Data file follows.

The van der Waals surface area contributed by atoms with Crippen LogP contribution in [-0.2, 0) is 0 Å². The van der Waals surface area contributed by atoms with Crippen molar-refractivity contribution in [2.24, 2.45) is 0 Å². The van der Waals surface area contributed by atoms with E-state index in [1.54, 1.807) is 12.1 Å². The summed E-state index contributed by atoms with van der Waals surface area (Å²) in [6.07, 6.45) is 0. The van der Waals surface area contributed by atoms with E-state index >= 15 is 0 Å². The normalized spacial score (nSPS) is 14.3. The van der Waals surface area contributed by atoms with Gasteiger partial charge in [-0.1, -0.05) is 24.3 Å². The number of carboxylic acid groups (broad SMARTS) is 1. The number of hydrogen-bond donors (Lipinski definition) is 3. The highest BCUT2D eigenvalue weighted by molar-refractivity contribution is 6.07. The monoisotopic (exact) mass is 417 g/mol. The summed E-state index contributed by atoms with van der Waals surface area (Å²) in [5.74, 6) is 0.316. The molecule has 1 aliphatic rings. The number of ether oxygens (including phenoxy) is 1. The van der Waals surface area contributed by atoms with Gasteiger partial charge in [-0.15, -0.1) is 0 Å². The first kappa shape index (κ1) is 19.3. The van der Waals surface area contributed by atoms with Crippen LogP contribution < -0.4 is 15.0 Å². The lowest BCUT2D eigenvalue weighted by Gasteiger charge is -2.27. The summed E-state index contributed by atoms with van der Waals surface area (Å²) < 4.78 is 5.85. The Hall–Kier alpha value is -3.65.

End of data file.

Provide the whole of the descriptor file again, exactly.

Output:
The van der Waals surface area contributed by atoms with Crippen LogP contribution in [-0.2, 0) is 0 Å². The van der Waals surface area contributed by atoms with Crippen molar-refractivity contribution in [2.24, 2.45) is 0 Å². The van der Waals surface area contributed by atoms with E-state index in [1.54, 1.807) is 12.1 Å². The summed E-state index contributed by atoms with van der Waals surface area (Å²) in [6.07, 6.45) is 0. The van der Waals surface area contributed by atoms with E-state index >= 15 is 0 Å². The normalized spacial score (nSPS) is 14.3. The van der Waals surface area contributed by atoms with Gasteiger partial charge in [-0.1, -0.05) is 24.3 Å². The number of carboxylic acid groups (broad SMARTS) is 1. The number of hydrogen-bond donors (Lipinski definition) is 3. The highest BCUT2D eigenvalue weighted by molar-refractivity contribution is 6.07. The monoisotopic (exact) mass is 417 g/mol. The summed E-state index contributed by atoms with van der Waals surface area (Å²) in [5.74, 6) is 0.316. The molecule has 1 aliphatic rings. The number of ether oxygens (including phenoxy) is 1. The van der Waals surface area contributed by atoms with Gasteiger partial charge in [-0.15, -0.1) is 0 Å². The first kappa shape index (κ1) is 19.3. The van der Waals surface area contributed by atoms with Crippen LogP contribution < -0.4 is 15.0 Å². The lowest BCUT2D eigenvalue weighted by Gasteiger charge is -2.27. The summed E-state index contributed by atoms with van der Waals surface area (Å²) < 4.78 is 5.85. The Hall–Kier alpha value is -3.65.